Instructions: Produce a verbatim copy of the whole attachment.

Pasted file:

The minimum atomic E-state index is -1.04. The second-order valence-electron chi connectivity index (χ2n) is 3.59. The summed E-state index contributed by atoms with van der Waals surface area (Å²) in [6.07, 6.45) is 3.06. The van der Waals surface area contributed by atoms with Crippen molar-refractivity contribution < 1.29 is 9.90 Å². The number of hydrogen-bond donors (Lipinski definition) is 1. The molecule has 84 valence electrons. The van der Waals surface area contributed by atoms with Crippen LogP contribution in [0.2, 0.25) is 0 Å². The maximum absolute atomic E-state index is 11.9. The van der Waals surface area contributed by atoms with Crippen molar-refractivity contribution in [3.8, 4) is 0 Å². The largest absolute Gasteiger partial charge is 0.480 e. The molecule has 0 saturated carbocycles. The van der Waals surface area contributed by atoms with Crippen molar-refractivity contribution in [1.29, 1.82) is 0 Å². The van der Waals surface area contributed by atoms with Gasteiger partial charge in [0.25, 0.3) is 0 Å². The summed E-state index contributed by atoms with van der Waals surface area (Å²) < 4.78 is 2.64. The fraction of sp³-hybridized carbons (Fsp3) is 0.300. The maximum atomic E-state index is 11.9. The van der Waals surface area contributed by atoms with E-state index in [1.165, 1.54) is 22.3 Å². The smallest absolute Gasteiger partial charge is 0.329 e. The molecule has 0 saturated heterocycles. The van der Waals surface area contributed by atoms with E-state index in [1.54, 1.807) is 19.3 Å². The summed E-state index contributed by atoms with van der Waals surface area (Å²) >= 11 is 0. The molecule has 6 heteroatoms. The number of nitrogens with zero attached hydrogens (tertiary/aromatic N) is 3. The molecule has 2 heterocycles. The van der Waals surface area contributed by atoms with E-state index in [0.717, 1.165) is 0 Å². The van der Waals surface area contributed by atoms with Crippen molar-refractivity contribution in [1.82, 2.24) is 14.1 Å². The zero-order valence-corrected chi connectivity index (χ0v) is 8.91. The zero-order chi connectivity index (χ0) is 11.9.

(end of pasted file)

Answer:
The minimum atomic E-state index is -1.04. The second-order valence-electron chi connectivity index (χ2n) is 3.59. The summed E-state index contributed by atoms with van der Waals surface area (Å²) in [6.07, 6.45) is 3.06. The van der Waals surface area contributed by atoms with Crippen molar-refractivity contribution < 1.29 is 9.90 Å². The number of hydrogen-bond donors (Lipinski definition) is 1. The molecule has 84 valence electrons. The van der Waals surface area contributed by atoms with Crippen LogP contribution in [0.2, 0.25) is 0 Å². The maximum absolute atomic E-state index is 11.9. The van der Waals surface area contributed by atoms with Crippen molar-refractivity contribution in [3.8, 4) is 0 Å². The largest absolute Gasteiger partial charge is 0.480 e. The molecule has 0 saturated carbocycles. The van der Waals surface area contributed by atoms with Crippen molar-refractivity contribution in [1.29, 1.82) is 0 Å². The van der Waals surface area contributed by atoms with Gasteiger partial charge in [0.25, 0.3) is 0 Å². The summed E-state index contributed by atoms with van der Waals surface area (Å²) < 4.78 is 2.64. The fraction of sp³-hybridized carbons (Fsp3) is 0.300. The maximum atomic E-state index is 11.9. The van der Waals surface area contributed by atoms with E-state index in [1.165, 1.54) is 22.3 Å². The smallest absolute Gasteiger partial charge is 0.329 e. The molecule has 0 saturated heterocycles. The van der Waals surface area contributed by atoms with E-state index in [1.54, 1.807) is 19.3 Å². The summed E-state index contributed by atoms with van der Waals surface area (Å²) >= 11 is 0. The molecule has 6 heteroatoms. The number of nitrogens with zero attached hydrogens (tertiary/aromatic N) is 3. The molecule has 2 heterocycles. The van der Waals surface area contributed by atoms with E-state index in [0.717, 1.165) is 0 Å². The van der Waals surface area contributed by atoms with Crippen molar-refractivity contribution in [1.82, 2.24) is 14.1 Å². The zero-order valence-corrected chi connectivity index (χ0v) is 8.91. The zero-order chi connectivity index (χ0) is 11.9.